HMMR Podcast Episode 274: Bounce (with Ben Simons)

We often think of explosiveness as just one quality, but the fastest sprinter isn’t always the best bobsledder or long jumper. Explosiveness can be expressed in different ways. Olympic bobsledder Ben Simons is well known on social media for his jumping exploits. On this week’s episode he talks about optimizing your plyometric training, the demands of bobsled training, and much more.

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Notes and quotes

Ben Simons is a 3-time Olympic bobsledder, online coach, and former track and field athlete. This episode is brought to you by Swift Performance. Their EZE Jump Mat combines accuracy, usability, and durability. One of many Swift solutions to help improve training assessments.

  • 0:00 – Introduction
  • 2:45 – Nick’s rant of physical education and getting kids to move.
  • 7:00 – What does it take to transition to the bobsled?
  • 13:30 – Transfer of speed to the ice and mechanical differences between sprinting and pushing: “The main difference in bobsled sprinting is no arms. Without the swing of the arms, you don’t get as much natural stretch across the obliques, so you see more hip oscillation to compensate.” “The other difference is the velocity, it starts much slower until about 25m, then it transitions to maximum velocity much faster due to gravity as you start going downhill.”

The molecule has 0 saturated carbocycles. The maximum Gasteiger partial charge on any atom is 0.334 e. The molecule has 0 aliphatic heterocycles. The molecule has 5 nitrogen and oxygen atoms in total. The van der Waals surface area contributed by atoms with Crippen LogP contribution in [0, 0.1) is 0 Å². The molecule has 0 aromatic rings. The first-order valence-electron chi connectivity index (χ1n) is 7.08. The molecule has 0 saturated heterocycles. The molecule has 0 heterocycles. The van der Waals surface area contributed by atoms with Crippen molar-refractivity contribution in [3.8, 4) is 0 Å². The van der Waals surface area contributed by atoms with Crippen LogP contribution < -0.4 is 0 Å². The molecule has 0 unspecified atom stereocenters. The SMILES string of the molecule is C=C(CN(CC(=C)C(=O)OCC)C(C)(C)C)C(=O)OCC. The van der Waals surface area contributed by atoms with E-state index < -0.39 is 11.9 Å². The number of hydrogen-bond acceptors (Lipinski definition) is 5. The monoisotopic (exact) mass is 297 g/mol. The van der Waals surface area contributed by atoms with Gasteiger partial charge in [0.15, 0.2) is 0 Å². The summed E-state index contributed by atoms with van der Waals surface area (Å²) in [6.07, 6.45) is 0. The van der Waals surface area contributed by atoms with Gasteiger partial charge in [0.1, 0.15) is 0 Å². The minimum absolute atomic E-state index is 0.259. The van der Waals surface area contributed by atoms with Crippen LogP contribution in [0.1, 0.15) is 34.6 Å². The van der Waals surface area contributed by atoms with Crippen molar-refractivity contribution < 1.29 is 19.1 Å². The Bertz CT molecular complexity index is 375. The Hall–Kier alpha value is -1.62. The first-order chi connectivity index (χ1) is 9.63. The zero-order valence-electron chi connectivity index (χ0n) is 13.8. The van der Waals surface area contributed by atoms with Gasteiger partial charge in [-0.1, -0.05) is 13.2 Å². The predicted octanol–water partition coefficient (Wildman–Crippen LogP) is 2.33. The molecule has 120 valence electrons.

• 20:00 – Pushing vs. pulling in sprint training and what is too heavy.
  • 24:30 – Men’s vs women’s bobsled.
  • 25:30 – Current focus in jumps training.
  • 30:00 – Developing a filter for social media: “When looking through social media I ask: how non-impactful will be it be on my overall training day, will it have transfer to my movement/sport, and will it be fun?”
  • 32:45 – Sprinting and jumping with implements.
  • 34:30 – Experimenting with depth jump variations.
  • 36:15 – The role of ground contact time in plyometrics: “I don’t know if I look at plyometrics as needing to match the ground contact time of your sport. If you already get a lot of contacts in your sport at a certain contact time, do you need more there?”
  • 40:30 – Jump testing.
  • 44:15 – Influences from Michael Khmel and perspectives on high frequency training: “Starting acceleration sets up everything thereafter. If stride one isn’t right, there’s no coming back. And we can work starting acceleration almost daily.”
  • 48:30 – Getting back to basics.
  • 51:15 – The hardest event in track and field and what makes a good crossover jumper/sprinter: “What makes the long jump so difficult is that there is little room for error. You have 120ms that dictate the jump. There are no subsequent phases to mitigate any slight mistake. You have a very narrow window to get it right.”

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